Georgia has one of the nation’s largest sickle cell populations – over 7,000 individuals at last count. Our thalassemia population is small, but it is expected to grow because of continuing migration into Georgia from other states and countries. To provide necessary and safe blood for transfusion to these individuals requires blood donations from people with ancestors from the areas described above.

In Georgia, this especially means increasing donations from African Americans. Nationwide, less than 1 percent of all donated blood comes from African Americans. This is an alarming call to action for our state.

If you are at least 16 years old, weigh more than 110 pounds, and are in generally good health, you are eligible to give blood. Most people with diabetes or high blood pressure can donate as long as those conditions are under control. If you have a cold or other infection, you should wait until you are well.

Donating blood is easy. The process takes about an hour from start to finish. You can expect to register, provide a confidential health history, and have a mini health exam with a health professional. This includes a finger prick to get a drop of your blood for testing. If these screening procedures confirm that you are a candidate, the actual donation will typically take 10 to 12 minutes.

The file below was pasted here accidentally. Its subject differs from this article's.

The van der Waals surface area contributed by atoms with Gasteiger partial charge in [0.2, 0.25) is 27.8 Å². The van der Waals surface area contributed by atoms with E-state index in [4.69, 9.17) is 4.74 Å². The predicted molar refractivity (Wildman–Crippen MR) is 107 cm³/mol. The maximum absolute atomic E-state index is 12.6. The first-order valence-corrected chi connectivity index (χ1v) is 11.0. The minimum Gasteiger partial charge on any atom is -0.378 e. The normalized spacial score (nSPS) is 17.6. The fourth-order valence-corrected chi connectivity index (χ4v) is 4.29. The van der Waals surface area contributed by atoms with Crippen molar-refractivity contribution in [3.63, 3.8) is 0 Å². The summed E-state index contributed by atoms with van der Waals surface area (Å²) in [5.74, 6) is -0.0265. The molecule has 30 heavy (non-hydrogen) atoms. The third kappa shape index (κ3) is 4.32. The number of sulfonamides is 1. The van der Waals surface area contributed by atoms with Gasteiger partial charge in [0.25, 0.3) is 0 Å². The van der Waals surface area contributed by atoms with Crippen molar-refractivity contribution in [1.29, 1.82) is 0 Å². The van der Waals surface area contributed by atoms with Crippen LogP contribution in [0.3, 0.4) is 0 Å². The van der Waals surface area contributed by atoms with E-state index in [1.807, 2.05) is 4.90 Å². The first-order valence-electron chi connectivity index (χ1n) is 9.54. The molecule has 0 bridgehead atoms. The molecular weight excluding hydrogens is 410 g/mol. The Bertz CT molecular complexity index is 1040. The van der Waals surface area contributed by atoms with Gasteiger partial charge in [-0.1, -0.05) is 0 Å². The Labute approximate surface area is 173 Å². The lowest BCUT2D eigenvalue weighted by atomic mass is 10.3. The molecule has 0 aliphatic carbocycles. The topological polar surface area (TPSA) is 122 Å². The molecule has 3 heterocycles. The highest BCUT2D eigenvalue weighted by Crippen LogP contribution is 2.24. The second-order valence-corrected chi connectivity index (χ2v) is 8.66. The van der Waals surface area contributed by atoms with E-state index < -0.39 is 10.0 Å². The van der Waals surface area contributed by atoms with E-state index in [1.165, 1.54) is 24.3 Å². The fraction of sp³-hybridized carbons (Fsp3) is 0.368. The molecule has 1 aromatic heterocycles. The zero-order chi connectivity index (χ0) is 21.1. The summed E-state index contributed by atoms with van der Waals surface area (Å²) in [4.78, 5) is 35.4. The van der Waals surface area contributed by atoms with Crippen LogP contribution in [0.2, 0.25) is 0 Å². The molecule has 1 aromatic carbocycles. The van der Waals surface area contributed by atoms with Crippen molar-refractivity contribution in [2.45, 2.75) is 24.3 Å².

Some people are “deferred” for their own safety because their blood tests may show a low iron count. This does not mean they can’t donate later. If a donor was deferred in the past because of low iron, they can eat nutritious foods and drink plenty of fluids before volunteering to give the next time.

Donating blood is safe. You cannot get HIV/AIDs, hepatitis, or other diseases from giving blood. A new, sterile needle is used for each donor and then discarded. Different groups at Georgia State organize blood drives on campus in partnership with the two main blood collection agencies in our area: American Red Cross and LifeSouth. Watch for these opportunities and show up to give!

On March 15, the Georgia Health Policy Center in the Andrew Young School of Policy Studies will host blood drive with LifeSouth in honor of individuals with sickle cell disease and thalassemia. We invite all students, faculty, and staff to donate, and especially encourage African Americans and other people of color to give blood. You might even become a sickle cell hero.

When you donate through LifeSouth, your blood will be tested to see if you are a special match for someone with sickle cell disease. If so, you can become their personal hero by giving blood that goes directly to them when they need it.

When you give blood at 55 Park Place on March 15, you will also receive a free snack and T-shirt. Do you have the urge to help others now? If so, come join us – and encourage your family and friends to donate blood to save a life today!

For more about the Georgia Health Policy Center’s work to improve the lives of people with sickle cell disease and thalassemia, please visit our website:
http://ghpc.gsu.edu/project/hemoglobin-disorders- data-coordinating- center/